# Some Performance Is Just Not PossibleSome Performance Is Just Not Possible

DN Staff

December 11, 2009

What is feasible and what is infeasible in a given set of circumstances? Can we say something about achievable performance of all possible designs? This is a fundamental engineering question. Central to the design of real systems are inescapable performance limitations that evolve from the laws of nature. The ability to identify performance trade-offs and limitations (at both the component and integrated-system level) and their sources, and quantify their impact, is essential in mechatronics design and control. This information helps one compare potential designs and then optimize a system design to either remove some of the limitations or stretch the bounds imposed by these limitations to a higher level. The importance of fundamental performance limitations in the design, analysis and control of mechatronic systems cannot be overemphasized. Unfortunately, this subject is rarely addressed in any academic courses. Professor Kamal Youcef-Toumi of MIT and Professor Karl Astrom of Lund University have been strong proponents, and the 1997 book "Fundamental Limitations in Filtering and Control" by M. Seron, J. Braslavsky and G. Goodwin is a key reference.

A fundamental example of a performance limitation is given by the well-known Sampling Theorem of Shannon and Nyquist, which states the highest frequency that can be unambiguously represented by discrete samples is half the sampling rate. The X-29 flight control design, cited by Gunter Stein in his Bode Lecture, is an excellent example of the importance of knowing these fundamental limitations. At one flight condition, it was desired to have a 45-degree phase margin. Unfortunately, the system possessed an open-loop unstable pole and a nonminimum-phase zero, and a 45-degree phase margin was infeasible! Much effort was wasted trying to meet this design goal when clearly (at least to the well-grounded controls engineer) it was not attainable!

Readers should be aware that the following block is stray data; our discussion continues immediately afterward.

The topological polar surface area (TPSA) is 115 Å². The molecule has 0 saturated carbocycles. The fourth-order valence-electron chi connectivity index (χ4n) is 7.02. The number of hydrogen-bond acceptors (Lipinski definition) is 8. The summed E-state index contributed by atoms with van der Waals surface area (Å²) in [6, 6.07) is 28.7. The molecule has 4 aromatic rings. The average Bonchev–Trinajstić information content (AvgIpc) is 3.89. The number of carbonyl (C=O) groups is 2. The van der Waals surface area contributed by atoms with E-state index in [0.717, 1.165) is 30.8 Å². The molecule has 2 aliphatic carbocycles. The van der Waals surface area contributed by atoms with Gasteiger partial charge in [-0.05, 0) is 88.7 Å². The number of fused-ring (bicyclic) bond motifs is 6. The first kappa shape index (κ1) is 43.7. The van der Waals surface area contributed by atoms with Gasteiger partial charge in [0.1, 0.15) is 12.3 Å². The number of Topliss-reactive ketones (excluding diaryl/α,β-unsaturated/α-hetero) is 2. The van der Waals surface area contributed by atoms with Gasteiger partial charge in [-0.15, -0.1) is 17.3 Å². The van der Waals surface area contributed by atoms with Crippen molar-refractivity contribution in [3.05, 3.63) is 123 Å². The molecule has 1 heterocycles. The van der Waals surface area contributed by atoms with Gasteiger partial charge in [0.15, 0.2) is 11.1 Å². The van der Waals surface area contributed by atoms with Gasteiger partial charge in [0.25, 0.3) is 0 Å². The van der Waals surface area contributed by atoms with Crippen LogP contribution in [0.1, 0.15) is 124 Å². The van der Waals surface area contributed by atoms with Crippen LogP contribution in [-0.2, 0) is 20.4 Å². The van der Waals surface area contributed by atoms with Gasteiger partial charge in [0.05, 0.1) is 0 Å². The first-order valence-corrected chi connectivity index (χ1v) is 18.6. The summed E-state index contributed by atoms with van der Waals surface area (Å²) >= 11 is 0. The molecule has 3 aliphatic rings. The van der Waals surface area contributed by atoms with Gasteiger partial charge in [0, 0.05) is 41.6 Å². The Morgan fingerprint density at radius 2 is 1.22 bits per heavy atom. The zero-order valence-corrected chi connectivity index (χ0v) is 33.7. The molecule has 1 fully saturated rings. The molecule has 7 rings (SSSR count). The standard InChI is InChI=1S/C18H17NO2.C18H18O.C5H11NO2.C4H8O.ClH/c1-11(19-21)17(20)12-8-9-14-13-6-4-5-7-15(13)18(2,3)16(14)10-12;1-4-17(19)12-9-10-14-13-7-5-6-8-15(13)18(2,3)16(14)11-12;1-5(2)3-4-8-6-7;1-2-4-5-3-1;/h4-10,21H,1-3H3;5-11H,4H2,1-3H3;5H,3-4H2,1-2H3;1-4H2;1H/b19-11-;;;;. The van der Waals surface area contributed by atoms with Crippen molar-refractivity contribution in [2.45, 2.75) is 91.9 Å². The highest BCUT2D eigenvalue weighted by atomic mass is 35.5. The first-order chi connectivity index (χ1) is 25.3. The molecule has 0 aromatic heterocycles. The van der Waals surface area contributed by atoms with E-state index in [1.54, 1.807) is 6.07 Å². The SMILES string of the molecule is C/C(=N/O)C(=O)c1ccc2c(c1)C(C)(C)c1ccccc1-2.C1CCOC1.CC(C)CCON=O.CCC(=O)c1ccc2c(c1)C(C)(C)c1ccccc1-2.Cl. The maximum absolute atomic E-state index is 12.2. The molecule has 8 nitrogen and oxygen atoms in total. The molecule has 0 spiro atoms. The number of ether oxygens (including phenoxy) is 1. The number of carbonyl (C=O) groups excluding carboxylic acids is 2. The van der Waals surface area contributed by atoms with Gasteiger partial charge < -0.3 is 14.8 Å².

These fundamental limitations typically take three forms. Some are in the form of algebraic equations, e.g., T(s) + S(s) = 1 holds at all frequencies, where T(s) and S(s) are the complementary and sensitivity transfer functions, respectively. One cannot achieve good disturbance rejection (s) and attenuation of measurement noise (t) both at the same frequency. Other constraints take the form of a frequency-domain integral on a closed-loop transfer function such as S(s). The Bode integral constraint is an example. Reducing the sensitivity at some prescribed frequency range results in large values of sensitivity at other frequency ranges. This trade-off is worse in the presence of open-loop unstable poles and nonminimum-phase zeros. The third type takes the form of time-domain integral constraints on a system signal such as the feedback error.

So what is the big picture here? The core of any mechatronic system design team will consist of mechanical, electronics and computer systems engineers. Control is pervasive and all need to thoroughly understand its benefits and application. Developing simple, integrated design models to evaluate concepts will necessarily involve physical system dynamics, and most likely compliance, as well as choices of sensor and actuator locations. This will be represented mathematically by poles and zeros of transfer functions. These locations, coupled with fundamental laws, will inform what is possible and what is not in performance.

Ignorance is no excuse! My eyes have been opened wide to this most important aspect of mechatronic system design. The references are there and we are always on a learning journey.